Thrombophlebitis is the inflammation of a vein with blood clot formation inside the vein at the site of inflammation. Thrombophlebitis is also known as phlebitis, phlebothrombosis, and venous thrombosis.
There are two parts to thrombophlebitis, inflammation of a vein and blood clot formation. If the inflammation component is minor, the disease is usually called venous or phlebothrombosis. Thrombophlebitis can occur in both deep veins and superficial veins, but most often occurs in the superficial veins of the extremities (legs and arms). Most cases occur in the legs. When thrombophlebitis occurs in a superficial vein, one that is near the surface of the skin and is visible to the eye, the disease is called superficial thrombophlebitis. Any form of injury to a blood vessel can result in thrombophlebitis. In the case of superficial thrombophlebitis, the blood clot usually attaches firmly to the wall of the affected blood vein. Since superficial blood veins do not have muscles that massage the veins, blood clots in superficial veins tend to remain where they form and seldom break loose. When thrombophlebitis occurs in a deep vein, a vein that runs deep within muscle tissue, it is called deep venous thrombosis. Deep venous thrombosis presents the threat of producing blood clots that will break loose to form emboli. These can lodge in other tissues where they can block the blood supply, typically in the lungs. This results in tissue damage and can sometimes be serious or fatal; for example, pulmonary embolism.
Causes and symptoms
The main symptoms are tenderness and pain in the area of the affected vein. Redness and/or swelling may also be seen. In the case of deep venous thrombosis, there is more swelling than is caused by superficial thrombophlebitis, and the patient may experience muscle stiffness in the affected area. There are many causes of thrombophlebitis. The main causes can be grouped into three categories; injury to blood veins, increased blood clotting, and blood stasis. When blood veins are damaged, collagen in the blood vein wall is exposed. Platelets respond to collagen by initiating the clotting process. Damage to a vein can occur as a consequence of indwelling catheters, trauma, infection, Buerger's disease, or the injection of irritating substances. Increased tendency of the blood to clot can be caused by malignant tumors, genetic disorders, and oral contraceptives. Stasis, in which the blood clots due to decreased blood flow in an area, can happen following surgery, as a consequence of varicose veins, as a complication of postpartum states, and following prolonged bed rest. In the case of prolonged bed rest, blood clots form because of inactivity, which allows blood to move sluggishly and stagnate (collect) in blood veins. This can lead to blood clots. These clots (also called emboli) are sometimes released when the patient stands up and resumes activity. This can present a problem if the emboli lodge in vital organs. In the case of postpartum patients, a fever developing four to 10 days after delivery may indicate thrombophlebitis.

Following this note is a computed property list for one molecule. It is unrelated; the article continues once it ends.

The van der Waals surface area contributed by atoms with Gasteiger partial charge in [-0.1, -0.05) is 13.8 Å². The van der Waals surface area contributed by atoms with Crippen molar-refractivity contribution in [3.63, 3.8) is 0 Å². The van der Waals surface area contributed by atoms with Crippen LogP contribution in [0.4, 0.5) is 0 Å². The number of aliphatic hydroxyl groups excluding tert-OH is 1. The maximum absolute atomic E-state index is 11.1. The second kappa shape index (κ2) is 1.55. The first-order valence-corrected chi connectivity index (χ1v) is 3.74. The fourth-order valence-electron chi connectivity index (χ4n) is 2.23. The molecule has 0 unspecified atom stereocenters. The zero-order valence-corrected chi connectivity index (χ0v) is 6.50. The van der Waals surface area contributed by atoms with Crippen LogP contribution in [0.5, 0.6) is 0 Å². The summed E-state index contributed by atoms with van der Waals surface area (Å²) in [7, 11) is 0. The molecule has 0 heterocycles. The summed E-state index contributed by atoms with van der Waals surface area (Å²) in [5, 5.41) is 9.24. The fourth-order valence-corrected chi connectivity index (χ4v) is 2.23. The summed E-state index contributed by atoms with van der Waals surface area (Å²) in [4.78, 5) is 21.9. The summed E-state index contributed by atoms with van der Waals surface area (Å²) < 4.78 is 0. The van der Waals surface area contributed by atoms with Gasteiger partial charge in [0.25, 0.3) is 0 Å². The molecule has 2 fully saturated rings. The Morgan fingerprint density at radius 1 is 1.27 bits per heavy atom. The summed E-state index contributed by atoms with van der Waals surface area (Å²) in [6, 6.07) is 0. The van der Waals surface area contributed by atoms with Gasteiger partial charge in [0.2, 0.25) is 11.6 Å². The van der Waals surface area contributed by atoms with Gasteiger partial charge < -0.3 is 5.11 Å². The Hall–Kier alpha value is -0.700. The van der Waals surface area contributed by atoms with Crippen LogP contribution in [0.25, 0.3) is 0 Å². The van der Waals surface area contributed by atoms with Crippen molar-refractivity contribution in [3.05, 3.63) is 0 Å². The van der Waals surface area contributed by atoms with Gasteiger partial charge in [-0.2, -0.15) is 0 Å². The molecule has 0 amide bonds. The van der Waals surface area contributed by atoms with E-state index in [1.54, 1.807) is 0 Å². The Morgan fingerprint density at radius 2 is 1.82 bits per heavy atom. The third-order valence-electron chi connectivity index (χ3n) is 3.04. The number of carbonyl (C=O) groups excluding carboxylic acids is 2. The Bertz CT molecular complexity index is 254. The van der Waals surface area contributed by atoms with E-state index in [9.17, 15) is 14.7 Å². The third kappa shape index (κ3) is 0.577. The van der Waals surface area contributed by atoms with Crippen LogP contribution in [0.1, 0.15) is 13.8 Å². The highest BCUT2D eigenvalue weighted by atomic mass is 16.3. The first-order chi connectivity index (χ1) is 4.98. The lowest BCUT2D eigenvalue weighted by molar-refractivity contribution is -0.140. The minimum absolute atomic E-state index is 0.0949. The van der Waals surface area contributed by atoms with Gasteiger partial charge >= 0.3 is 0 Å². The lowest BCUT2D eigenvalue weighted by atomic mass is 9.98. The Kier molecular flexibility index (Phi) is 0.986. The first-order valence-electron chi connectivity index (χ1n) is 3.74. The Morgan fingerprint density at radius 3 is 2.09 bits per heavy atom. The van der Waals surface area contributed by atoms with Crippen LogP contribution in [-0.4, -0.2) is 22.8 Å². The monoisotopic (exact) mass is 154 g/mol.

In superficial thrombophlebitis, the location of the clot can sometimes be seen by the unaided eye. Blood clots are hard and can usually be detected by a physician using palpation (massage). Deep venous thrombosis requires specialized diagnostic instruments to detect the blood clot. Among the instruments a physician may use are ultrasound and x ray, coupled with dye injection (venogram).
Superficial thrombophlebitis usually resolves without treatment. If treatment of superficial thrombophlebitis is given, it is usually limited to the application of heat or anti-inflammatory drugs, like aspirin or ibuprofen, which also help to relieve the pain. It can take from several days to several weeks for the clot to resolve and the symptoms to completely disappear. Rarely, anti-coagulant drugs may be administered. Deep venous thrombosis is a serious condition and is treated with anti-coagulant drugs and by keeping the affected limb elevated. The primary objective in treating deep venous thrombosis
Superficial thrombophlebitis seldom progresses to a serious medical complication, although non-lethal embolisms may be produced. Deep venous thrombosis may lead to embolism, especially pulmonary embolism. This is a serious consequence of deep venous thrombosis, and is sometimes fatal.
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Berkow, Robert, ed. Merck Manual of Medical Information. Whitehouse Station, NJ: Merck Research Laboratories, 1997.
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John T. Lohr, PhD